Obviously, if you were to take that sentence literally, it would be ridiculous. I should have worded that differently…

    • #65 Orac
      October 22, 2016

      I didn’t even notice. I did notice your saying a 1/3% decrease, which would be an amazingly small decrease to be detected in an epidemiological study.

  59. #66 Katie Schreiber
    October 22, 2016

    LOL! Forgot the parenthesis. (1/3)%

    PS. But maybe not as small as you think….

    1/.03 = 33.3333

  60. #67 Dangerous Bacon
    October 22, 2016

    Katie: “I am objective.”

    None of us are objective, seeing that we are human beings. The best we can hope for is to be fair-minded and to weigh evidence according to its quality and reproducibility.

  61. #68 MarkN
    October 22, 2016

    Looks like some needs a math lesson in order of operations

  62. #69 shay simmons
    October 22, 2016

    The anti–tetanus vaccine nuts are some of the very dumbest.

    They run a poor second to the anti-rabies vaccine nuts, however.

  63. #70 herr doktor bimler
    October 22, 2016

    You forgot coffee and black pudding.
    A.k.a. “breakfast”.

    a medication that makes people expel the common cold?
    Moreover, does it require a catcher’s mitt?

    Narad is possibly thinking of Ballistic Organ Syndrome.

  64. #71 sadmar
    October 22, 2016

    You forgot coffee and black pudding..

    Where’s Gilbert?
    I wouldn’t know myself, but I’ve heard Black Acid expels just about anything.
    Just a bit more seriously… It seems SCAM actually has some places credibility will not let it go. Potions can expel Satanic demon possession, but no one’s going to believe a potion can expel the common cold. So the claims are just ‘prevention’ or ‘shortening’.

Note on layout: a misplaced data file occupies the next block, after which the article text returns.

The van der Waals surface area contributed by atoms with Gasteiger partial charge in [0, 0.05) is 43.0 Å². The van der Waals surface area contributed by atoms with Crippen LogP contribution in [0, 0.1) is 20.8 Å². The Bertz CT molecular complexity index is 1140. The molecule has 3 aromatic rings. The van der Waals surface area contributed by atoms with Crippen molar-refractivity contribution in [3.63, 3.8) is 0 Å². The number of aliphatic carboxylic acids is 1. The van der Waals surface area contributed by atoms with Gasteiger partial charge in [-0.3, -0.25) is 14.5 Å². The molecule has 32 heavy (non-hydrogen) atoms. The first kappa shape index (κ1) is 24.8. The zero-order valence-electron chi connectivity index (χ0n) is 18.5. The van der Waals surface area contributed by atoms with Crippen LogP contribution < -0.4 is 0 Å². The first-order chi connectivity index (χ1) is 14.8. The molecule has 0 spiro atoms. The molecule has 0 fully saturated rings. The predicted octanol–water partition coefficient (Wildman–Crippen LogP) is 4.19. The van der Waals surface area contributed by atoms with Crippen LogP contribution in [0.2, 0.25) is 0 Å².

65. #72 Gilbert
    October 22, 2016

    Black Acid?? Would that be morning glory seeds? I’d recommend intranasal zinc for the common cold:

    On June 16, 2009, the FDA advised consumers to discontinue use of three nasally administered versions of Zicam Cold Remedy—Zicam Cold Remedy Nasal Gel, Zicam Cold Remedy Nasal Swabs, and Zicam Cold Remedy Swabs, Kids Size (a discontinued product)—because the FDA had associated a serious risk of anosmia with them… The FDA indicated that it had received reports of a loss of smell from approximately 130 Zicam Cold Remedy users since 1999

    https://en.wikipedia.org/wiki/Zicam#FDA_warning_and_product_recall

    Meh. There is always nano-silver; You shoot it up the butt (boofing) until you turn blue — Then you’re good to go.

  66. #73 Henri
    October 22, 2016

    Does anyone know of a five year independent, double blind study done on vaccinated and unvaccinated children to prove effectiveness of vaccines?

  67. #74 Chris
    October 22, 2016

    Henri, there are plenty of epidemiological studies. that those of us that understand statistic and the ethics of human studies understand.

    Do you know of a five year independent, double blind study done on comparing the health outcomes between tobacco smokers and those who smoked a placebo?

  68. #75 herr doktor bimler
    October 22, 2016

    If her womb could be maintained, she might yet serve the Hive.
    — Frank Herbert, Hellstrom’s Hive

    Not to forget the Tleilaxu Axolotl tanks. Frank Herbert kept coming back to that reproductive-technology-misuse theme.

  69. #76 Julian Frost
    Gauteng East Rand
    October 22, 2016

    @Gilbert:

    Black Acid?? Would that be morning glory seeds?

    No. It’ a substance that’s also known as Black Salve. It’s supposed to cure cancer without the side effects of chemotherapy. It doesn’t work, and as for side effects, it has a quite horrific one.

  70. #77 Sarah
    La Crosse, WI
    October 22, 2016

    I’m sorry I have to vent. I have an intense hatred of nurses. For some reason they think even though they have never cleaned professionally in their lives that they know my job. Most don’t even know that cleaning chemicals have dwell time to actually work. For example Lysol all purpose cleaner has to sit on the surface for 10 minutes in order to actually kill the 99% of germs it advertises (just read the back). It pisses me off when a nurse who has not worked as long as I have there blows me off in regards to floors. Typical nurse stuck up.